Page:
What gives an idea real value is a lot of talented people buying into it. When designers and engineers and worker bees and managers and creators of smart words and revealing pictures all buy into a good idea and commit to making it work in the real world, that's what gives it value.
In the as-yet-unhyped area of online communications, I caught a whiff, by the late '80's, of a technology that was going to change the way we live and work. And I wanted to be part of that change. I didn't see any way of doing that within the confines of the typical agency structure, and so, in 1991, I left the advertising agency I founded in 1978 to launch Productivity OnLine, the first online information service in Cincinnati.
Technically, POL was an enormous success. Using proprietary conferencing software, we brought the City of Cincinnati, the Cincinnati Post, and many area schools online; we provided our subscribers with their first access to Internet email and Usenet newsgroups; we automated the translation of the Scripps-Howard news wire to our POL conference forums; by 1993, we were providing dialup Internet access to subscribers; we built the first websites for area businesses; we were the first Cincinnati business to connect to the Internet using a fiber optic T1 line.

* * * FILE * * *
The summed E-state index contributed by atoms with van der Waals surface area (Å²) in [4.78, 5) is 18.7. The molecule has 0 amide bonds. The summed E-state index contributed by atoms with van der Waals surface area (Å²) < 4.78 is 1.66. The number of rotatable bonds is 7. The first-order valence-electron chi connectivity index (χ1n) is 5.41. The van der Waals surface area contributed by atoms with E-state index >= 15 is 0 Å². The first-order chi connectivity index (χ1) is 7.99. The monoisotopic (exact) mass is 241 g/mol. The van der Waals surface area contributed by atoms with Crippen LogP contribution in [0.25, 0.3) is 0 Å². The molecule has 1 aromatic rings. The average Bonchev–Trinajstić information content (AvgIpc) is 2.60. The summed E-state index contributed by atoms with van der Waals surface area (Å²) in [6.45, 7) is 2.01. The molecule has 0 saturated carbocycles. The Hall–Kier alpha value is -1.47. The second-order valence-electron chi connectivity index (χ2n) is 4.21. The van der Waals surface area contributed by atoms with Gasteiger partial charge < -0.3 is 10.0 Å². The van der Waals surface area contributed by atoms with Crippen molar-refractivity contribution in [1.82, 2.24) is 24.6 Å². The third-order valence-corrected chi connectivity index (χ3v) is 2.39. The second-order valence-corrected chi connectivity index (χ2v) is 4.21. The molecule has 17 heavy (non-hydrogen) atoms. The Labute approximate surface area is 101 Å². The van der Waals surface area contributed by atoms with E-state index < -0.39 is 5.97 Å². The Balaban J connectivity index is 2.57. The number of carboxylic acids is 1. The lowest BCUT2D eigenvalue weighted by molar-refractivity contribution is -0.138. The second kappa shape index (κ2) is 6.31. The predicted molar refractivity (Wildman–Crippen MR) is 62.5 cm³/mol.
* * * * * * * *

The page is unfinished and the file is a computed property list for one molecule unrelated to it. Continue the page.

But from a business standpoint, it was a different story. We were in too early to attract the kind of venture capital that we would have needed to sustain our growth, and I was unable to continue funding the operation on my own.
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